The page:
- After the Newtown, Conn., mass school shootings in December, Obama has enacted a series of new executive actions and has proposed new legislation designed to control gun violence. He has also deputized Vice President Joe Biden to focus much of his time on these gun-related efforts. Still, the president at this point receives a relatively modest 42% job approval rating on handling gun policy, well below his overall average and certainly not at the top of the list of current issues measured.
- Americans' rating of Obama on taxes (41%) is roughly the same as his overall economic approval rating. A majority of Americans in recent years have approved of the type of tax hike recently imposed on those with high incomes after much support from the president.
- Obama will be traveling on an official state visit to Israel in March, and a key issue on his agenda will certainly be finding ways to address the continuing turmoil between Israel and the Palestinians. At this point, 36% of the American people say they approve of how Obama is handling that situation. This low rating no doubt reflects general concern over the seemingly intractable problems in that region, in addition to evaluations of what Obama has and has not done to address the issues.
- Obama gets his lowest rating for his handling of the federal budget deficit (31%). These ratings have consistently been low since 2010. This may not be surprising, given that the deficit is still large and growing, and remains one of the most important problems facing the country.
See page 2 to view the complete trends.
Partisan Gulf in Issue Ratings
Republicans' ratings of Obama on each of these nine issues are dramatically lower than Democrats' -- which fits with the generally polarized nature of the way Americans evaluate the president these days. Obama's and his predecessor George W. Bush's ratings have been among the most polarized of the post-World War II era.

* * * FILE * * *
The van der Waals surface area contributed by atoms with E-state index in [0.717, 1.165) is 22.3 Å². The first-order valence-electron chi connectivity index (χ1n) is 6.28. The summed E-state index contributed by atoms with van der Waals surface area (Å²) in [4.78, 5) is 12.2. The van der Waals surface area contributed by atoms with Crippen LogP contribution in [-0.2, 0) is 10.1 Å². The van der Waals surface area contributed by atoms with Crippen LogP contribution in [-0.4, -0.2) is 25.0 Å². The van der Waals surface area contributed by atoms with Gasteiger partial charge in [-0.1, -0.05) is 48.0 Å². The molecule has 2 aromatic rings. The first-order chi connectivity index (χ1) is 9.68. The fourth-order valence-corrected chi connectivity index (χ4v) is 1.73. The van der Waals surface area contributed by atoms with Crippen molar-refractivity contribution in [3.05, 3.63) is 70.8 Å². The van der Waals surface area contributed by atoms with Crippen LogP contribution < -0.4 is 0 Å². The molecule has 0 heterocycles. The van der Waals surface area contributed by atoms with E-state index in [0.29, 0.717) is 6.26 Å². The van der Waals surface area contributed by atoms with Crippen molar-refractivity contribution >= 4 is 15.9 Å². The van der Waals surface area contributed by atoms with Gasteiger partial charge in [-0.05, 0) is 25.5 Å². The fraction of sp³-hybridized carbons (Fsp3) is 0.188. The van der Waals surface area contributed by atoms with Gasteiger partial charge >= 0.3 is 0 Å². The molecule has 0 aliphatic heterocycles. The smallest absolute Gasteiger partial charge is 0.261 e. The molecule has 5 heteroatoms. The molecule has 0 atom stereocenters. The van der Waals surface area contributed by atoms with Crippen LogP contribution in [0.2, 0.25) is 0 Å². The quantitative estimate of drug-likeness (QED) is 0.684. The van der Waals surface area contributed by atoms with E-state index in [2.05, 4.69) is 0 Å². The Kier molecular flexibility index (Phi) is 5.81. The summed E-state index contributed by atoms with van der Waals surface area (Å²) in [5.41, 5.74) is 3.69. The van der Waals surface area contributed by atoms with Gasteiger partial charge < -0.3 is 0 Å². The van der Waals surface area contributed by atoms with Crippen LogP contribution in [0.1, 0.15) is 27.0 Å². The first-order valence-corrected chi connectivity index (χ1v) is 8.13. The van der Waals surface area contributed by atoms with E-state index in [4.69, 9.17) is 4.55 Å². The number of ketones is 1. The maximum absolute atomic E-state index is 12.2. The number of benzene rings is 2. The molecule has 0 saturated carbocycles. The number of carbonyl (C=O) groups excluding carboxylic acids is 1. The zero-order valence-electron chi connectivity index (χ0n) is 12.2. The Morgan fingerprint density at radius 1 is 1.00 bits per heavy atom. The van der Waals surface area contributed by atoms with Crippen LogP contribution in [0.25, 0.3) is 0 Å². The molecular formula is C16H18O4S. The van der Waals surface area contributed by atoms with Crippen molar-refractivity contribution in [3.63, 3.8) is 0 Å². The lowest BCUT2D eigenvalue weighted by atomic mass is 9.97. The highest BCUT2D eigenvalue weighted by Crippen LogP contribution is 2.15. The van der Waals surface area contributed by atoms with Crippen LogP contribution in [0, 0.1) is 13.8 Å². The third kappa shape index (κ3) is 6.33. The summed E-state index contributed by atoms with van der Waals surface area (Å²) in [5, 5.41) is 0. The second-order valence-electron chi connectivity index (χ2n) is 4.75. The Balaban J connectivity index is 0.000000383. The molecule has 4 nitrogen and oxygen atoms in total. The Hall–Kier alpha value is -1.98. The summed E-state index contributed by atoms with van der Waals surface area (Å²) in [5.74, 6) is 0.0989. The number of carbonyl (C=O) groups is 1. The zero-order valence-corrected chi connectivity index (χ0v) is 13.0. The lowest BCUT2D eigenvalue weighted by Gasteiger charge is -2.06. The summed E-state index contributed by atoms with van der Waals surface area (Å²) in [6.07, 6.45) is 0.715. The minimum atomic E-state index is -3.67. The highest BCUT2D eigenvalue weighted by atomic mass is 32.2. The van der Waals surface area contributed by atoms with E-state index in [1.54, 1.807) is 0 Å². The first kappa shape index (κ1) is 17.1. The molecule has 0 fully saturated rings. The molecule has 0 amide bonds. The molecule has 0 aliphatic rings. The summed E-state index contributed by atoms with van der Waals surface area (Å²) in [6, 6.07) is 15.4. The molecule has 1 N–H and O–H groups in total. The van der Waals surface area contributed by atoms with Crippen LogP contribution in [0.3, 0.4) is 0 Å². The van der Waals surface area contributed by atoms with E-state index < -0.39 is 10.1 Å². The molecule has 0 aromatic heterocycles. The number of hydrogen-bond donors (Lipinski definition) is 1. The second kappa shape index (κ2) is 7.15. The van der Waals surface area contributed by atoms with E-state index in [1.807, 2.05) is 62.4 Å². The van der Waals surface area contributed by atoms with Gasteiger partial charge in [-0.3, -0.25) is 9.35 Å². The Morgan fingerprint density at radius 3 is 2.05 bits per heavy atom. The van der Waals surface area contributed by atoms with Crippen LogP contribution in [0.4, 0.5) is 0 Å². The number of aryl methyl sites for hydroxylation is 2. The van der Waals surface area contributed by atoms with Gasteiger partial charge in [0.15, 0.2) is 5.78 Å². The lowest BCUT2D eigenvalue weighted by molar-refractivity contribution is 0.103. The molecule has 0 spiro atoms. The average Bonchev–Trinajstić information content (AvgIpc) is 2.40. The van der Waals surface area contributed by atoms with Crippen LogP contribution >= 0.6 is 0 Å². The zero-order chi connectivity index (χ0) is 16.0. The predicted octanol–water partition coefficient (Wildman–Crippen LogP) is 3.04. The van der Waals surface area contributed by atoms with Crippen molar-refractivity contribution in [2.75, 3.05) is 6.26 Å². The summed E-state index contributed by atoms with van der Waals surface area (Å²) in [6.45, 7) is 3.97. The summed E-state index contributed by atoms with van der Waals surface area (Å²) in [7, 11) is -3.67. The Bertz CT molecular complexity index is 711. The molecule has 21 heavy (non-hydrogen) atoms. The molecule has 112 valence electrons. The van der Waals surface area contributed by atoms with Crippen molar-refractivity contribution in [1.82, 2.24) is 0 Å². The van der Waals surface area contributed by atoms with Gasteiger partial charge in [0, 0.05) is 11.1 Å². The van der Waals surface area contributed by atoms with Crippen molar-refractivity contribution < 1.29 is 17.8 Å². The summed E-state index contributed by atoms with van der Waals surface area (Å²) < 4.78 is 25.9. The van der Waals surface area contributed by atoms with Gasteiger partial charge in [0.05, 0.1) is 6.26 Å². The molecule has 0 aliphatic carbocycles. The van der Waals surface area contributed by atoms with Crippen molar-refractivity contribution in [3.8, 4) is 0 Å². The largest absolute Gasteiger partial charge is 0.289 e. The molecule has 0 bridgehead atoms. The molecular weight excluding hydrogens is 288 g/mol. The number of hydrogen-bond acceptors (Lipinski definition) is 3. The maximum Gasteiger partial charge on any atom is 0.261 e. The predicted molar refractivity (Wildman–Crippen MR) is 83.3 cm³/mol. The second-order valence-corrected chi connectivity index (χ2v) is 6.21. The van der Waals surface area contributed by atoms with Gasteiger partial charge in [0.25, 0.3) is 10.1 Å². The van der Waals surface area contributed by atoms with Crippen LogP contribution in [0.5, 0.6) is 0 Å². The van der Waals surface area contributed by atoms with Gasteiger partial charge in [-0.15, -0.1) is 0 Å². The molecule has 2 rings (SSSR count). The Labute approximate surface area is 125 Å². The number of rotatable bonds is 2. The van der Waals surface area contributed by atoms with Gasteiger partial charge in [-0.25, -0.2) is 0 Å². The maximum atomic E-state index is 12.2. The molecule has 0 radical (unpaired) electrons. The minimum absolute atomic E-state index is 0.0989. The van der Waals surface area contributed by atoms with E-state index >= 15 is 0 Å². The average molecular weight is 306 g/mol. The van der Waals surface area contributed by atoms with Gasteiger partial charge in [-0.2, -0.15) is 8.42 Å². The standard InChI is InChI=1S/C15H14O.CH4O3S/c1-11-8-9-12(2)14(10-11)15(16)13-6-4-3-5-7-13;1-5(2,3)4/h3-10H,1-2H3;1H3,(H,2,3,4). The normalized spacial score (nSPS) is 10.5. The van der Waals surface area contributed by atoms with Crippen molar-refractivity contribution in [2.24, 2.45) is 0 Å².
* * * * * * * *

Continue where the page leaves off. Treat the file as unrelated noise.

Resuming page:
The gaps in the approval ratings Republicans and Democrats give Obama are consistently large, ranging from a 54-percentage-point difference on the federal budget deficit (Democrats' rating is 61% vs. Republicans' 7%) to 65 points on the economy (75% vs. 10%). Republicans and Democrats each give Obama his highest rating on national defense (foreign affairs ties for the highest among Democrats), and both groups of partisans give him his lowest rating on handing the deficit.
Independents' ratings fall between these two groups' ratings in all instances, and generally hew to the same rank order. The range in independents' ratings, however, is larger than for either of the two partisan groups -- encompassing a 31-point spread between their 55% rating of Obama's handling of national defense and their 24% rating for handling the deficit. This contrasts with gaps of 14 and 17 points, respectively, between Republicans' and Democrats' highest and lowest ratings on the nine issues.